Monthly Archives: May 2009

Eureka! The Dot Matrix Displays Work!

Running one display block

Running one display block with pixel 0,0 turned off

I have finally managed to get a dot matrix display running full bore without resorting to outrageous voltages such as 18V on 5V logic. I have been working towards this moment for probably 2 or 3 years now.

This uses a pinned version of the hardware described in previous posts and more or less proves that it will work with that hardware with few modifications. The only major difference is that I am not using the same chip for the LED current sink. In the picture on the right it is running at an input voltage of 6.37V@325mA which is regulated down to 5.26V and 4.78V.

One major deviation from the hardware mentioned previously is that the row decoder is running at a slightly higher voltage than the rest of the circuit (5.26V). This is to remedy a problem I noticed with the MOSFETs in which their gates are not fully turned on unless the gate voltage is above the drain voltage. What I ended up doing was running a 5.1V zener off of the input from my power supply to create a higher voltage than the 7805 supplies to the rest of the circuit (including the MOSFETs). This is marvelously ineffecient and seems to be causing the 7805 to heat up, but that also might be from the problem that I will go over next.

The other major deviation is how I am running the column sink driver. I ordered one that I thought was almost the exact same as the one I planned to use on the PCB, but doesn’t behave like the datasheet says it should. I ended up having to take away the external resistor and replace it with a direct short to ground. This effectively removed the current cap and now the chip is drawing 120mA by itself (which is bad). In contrast, the chip draws 20mA with a 300Ω resistor, but half of the rows get turned off. This in itself makes no sense since this is the column sink and for something like this to happen it would have to have something to do with the row drivers (i.e. the MOSFETs and accompanying logic), but it consistently shows up when I put a resistor on the resistor pin of the column sink chip. However, if a row starts flickering irregularly all I have to do is increase the input voltage a bit and it goes away. Any ideas as to why this would happen are appreciated (leave a comment).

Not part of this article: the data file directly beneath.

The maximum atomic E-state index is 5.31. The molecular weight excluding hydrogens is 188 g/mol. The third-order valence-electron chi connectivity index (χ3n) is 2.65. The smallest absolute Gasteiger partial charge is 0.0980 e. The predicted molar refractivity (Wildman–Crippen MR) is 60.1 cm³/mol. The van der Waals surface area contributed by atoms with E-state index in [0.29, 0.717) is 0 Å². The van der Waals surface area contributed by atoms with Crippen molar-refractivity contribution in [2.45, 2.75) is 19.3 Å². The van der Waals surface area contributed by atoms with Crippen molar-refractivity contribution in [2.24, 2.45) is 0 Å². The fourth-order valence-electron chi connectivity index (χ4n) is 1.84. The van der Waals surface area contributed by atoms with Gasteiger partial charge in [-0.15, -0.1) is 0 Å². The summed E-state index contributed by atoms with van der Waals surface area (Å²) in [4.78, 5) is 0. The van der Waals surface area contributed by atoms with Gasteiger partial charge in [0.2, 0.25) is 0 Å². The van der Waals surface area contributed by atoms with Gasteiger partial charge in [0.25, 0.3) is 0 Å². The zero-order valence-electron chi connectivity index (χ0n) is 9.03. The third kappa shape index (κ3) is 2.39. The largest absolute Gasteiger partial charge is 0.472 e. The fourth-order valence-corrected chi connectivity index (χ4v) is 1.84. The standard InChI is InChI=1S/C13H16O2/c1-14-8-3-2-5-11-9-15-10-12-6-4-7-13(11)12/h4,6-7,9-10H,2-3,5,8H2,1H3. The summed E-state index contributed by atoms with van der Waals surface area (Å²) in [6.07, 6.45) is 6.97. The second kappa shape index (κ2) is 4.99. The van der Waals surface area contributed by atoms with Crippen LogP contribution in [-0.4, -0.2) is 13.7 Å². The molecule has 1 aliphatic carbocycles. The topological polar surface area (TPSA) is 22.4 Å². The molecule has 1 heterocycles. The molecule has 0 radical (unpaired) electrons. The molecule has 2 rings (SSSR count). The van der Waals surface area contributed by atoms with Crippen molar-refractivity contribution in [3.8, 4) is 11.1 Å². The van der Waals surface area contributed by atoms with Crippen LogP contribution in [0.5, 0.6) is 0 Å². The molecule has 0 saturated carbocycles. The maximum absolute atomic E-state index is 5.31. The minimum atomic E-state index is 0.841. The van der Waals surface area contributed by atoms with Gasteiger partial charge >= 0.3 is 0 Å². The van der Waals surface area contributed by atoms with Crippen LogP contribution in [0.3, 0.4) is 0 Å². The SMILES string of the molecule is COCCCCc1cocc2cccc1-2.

From a coding standpoint I think I grossly overestimated how hard it would be to strobe this display. The chip is running at 12MIPS and so far is able to render an entire 40×16 buffer at 30fps with a ton of idle time. I have not yet implemented the grayscale dimming functionality, but even that won’t add much to the overhead. Looking at my scope I can see that out of the 584uS between rows only ~290uS is actually used for writing to the column sink and switching which row is turned on. This means that my “processor usage” slightly less than 50%. I was expecting it to be significantly more, but now I see that implementing the 8-bit parallel bus which will be the link between this and the “computer” board will be easier than I’d hoped.

The MCC18 built-in libraries

They suck. While waiting for my parts for the clock to come in I have been trying to get my WirelessUSB transmitter to communicate through the USART properly. I ended up discovering that it was having trouble syncing with the start and stop bits and was giving me a bunch of frame errors when receiving, but it had no problem transmitting. I was absolutely puzzled as to why this was happening and I asked around a few forums to see if anyone could shed some light on the subject. One forum (I can’t remember which one) said I should try controlling the USART “manually” without using the MCC18 libraries. To my great astonishment, it started echoing back and reading my characters properly without throwing any errors. Obviously, the MCC18 libraries don’t work right. I have had similar problems with the MSSP libraries, but I was unable to manually control it at the time because of my lack of experience with it (I could do it now). Basically, I now say: DON’T USE THE MCC18 LIBRARIES